Rule 26(b)(1) because his information concerns only
Alliance's rebuttal to Stonehenge's defense is deft,
but unconvincing. Roberts certainly did have information
pertaining to Alliance's “claims or
defenses.” The fact that he will not be called at trial
to testify about “claims or defenses” does not
answer the language of the rule, which does not talk about
the subject matter about which a witness will be called to
testify. Roberts' investigation led to this lawsuit, in a
fairly straight line. Thus, it is fair for Stonehenge to
argue that Roberts' name should have appeared in the
Alliance parties' initial disclosure, under R. 26(b)(1).
It is true, nevertheless, that Stonehenge knew about
Roberts' information for years, and indeed fought
Alliance over disclosure of the investigative report prepared
by Roberts and Mr. Hockheimer. See Doc. No. 629-1 at
6. I do not find that Alliance acted in bad faith, but I find
that plugging Roberts in as a fact witness at this late date
does represent a change in litigating posture, vis a
vis Roberts, that operates to unfairly prejudice
Stonehenge. I am unwilling to permit Roberts to testify as a
fact witness without giving Stonehenge the opportunity to see
behind the curtain, so to speak.
juncture trial is only weeks away. In my judgment exclusion
is too drastic a remedy. See DeMarines v. KLM Royal Dutch
Airlines, 580 F.2d 1193, 1201-02 (3d Cir. 1978)
(exclusion is a drastic remedy). In the case cited to me by
Stonehenge, the district court did not actually exclude an
investigator's testimony, but conditioned it on full
disclosure of the investigator's report, which up until
that point had been undisclosed, based on its work-product
status. United States v. Nobles, 422 U.S. 225, 241
(1975). Applying the four-part test in DeMarines, I
find that 1) there is some surprise or prejudice occasioned
by Roberts' appearance as a fact witness, 2) the
potential surprise or prejudice can be remedied by limiting
the scope of Roberts' testimony and providing for some
additional disclosures by Alliance, 3) calling Roberts need
not disrupt the orderly presentation of evidence in this
case, and 4) there was no bad faith or willfulness on
Alliance's part. Id.
instance Alliance must make an election: produce Roberts'
reports, including those reports previously withheld as
privileged, on or before January 3, 2017 in unredacted form,
and waive attorney-client privilege and the work-product
doctrine, or be barred from using Roberts as a witness. I am
not willing, at this late hour, to engage in a detailed and
protracted battle over the extent to which the reports are
related (or not) to the subject matter of Roberts'
testimony. There is at least a reasonable likelihood that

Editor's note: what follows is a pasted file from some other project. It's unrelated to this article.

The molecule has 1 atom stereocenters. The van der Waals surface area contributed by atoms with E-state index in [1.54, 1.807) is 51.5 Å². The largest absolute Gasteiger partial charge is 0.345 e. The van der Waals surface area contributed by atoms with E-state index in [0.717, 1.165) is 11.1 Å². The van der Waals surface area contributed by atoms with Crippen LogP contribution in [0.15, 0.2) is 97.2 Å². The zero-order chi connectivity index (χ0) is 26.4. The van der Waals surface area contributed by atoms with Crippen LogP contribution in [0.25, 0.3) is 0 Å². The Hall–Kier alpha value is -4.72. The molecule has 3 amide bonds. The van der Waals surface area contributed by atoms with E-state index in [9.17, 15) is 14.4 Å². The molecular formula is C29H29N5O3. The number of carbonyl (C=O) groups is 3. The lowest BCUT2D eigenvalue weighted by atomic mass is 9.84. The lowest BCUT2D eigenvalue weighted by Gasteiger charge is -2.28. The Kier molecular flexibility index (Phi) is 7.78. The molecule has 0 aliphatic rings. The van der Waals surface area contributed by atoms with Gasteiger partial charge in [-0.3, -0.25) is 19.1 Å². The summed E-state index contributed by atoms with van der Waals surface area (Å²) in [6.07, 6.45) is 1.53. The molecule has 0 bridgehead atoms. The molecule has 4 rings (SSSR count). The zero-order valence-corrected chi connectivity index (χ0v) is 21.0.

Roberts' reports contain information about Alliance
personnel other than Fenkell that would bear on whether they
knew or should have known of Fenkell's misdeeds. At a
minimum the reports will provide the Stonehenge parties with
appropriate context for cross-examining Roberts at trial. I
do not rule in advance whether, or to what extent, the
reports themselves may be used as evidence at trial. Much
depends upon the nature of Roberts' testimony and the
relationship of his reports to his testimony. See,
e.g., Fed. R. Evid. 613 (impeaching with prior
inconsistent statements); Fed.R.Evid. 803(5) (past
recollection recorded); Fed.R.Evid. 801(d)(1)(a), (b) (a
declarant's prior inconsistent and consistent statements
are admissible under certain circumstances). In no event may
the reports be used by any party other than in connection
with cross-examination of Roberts at trial, nor may they be
copied or discussed with anyone other than the trial
attorneys and their assistants in this case. Alliance will
submit an appropriate protective order.
if Alliance wishes to have Roberts testify, it will produce
on or before January 3, 2017 complete information detailing
how much Roberts (and his employer, Deloitte) were paid for
the internal investigation. Third, the Alliance parties must
wait until their last allotted trial day to put on Roberts,
in order to give the Stonehenge parties sufficient time to
review the reports and statements produced on January 3,
Roberts may “testify about the extensive process and
procedure he undertook to uncover [Fenkell's] scheme, not
to the facts he found.” He may not offer opinions, lay
or expert, on these processes and procedures. Roberts may
testify to the fact that he supplied his reports verbally to
Alliance agents or directors. He ...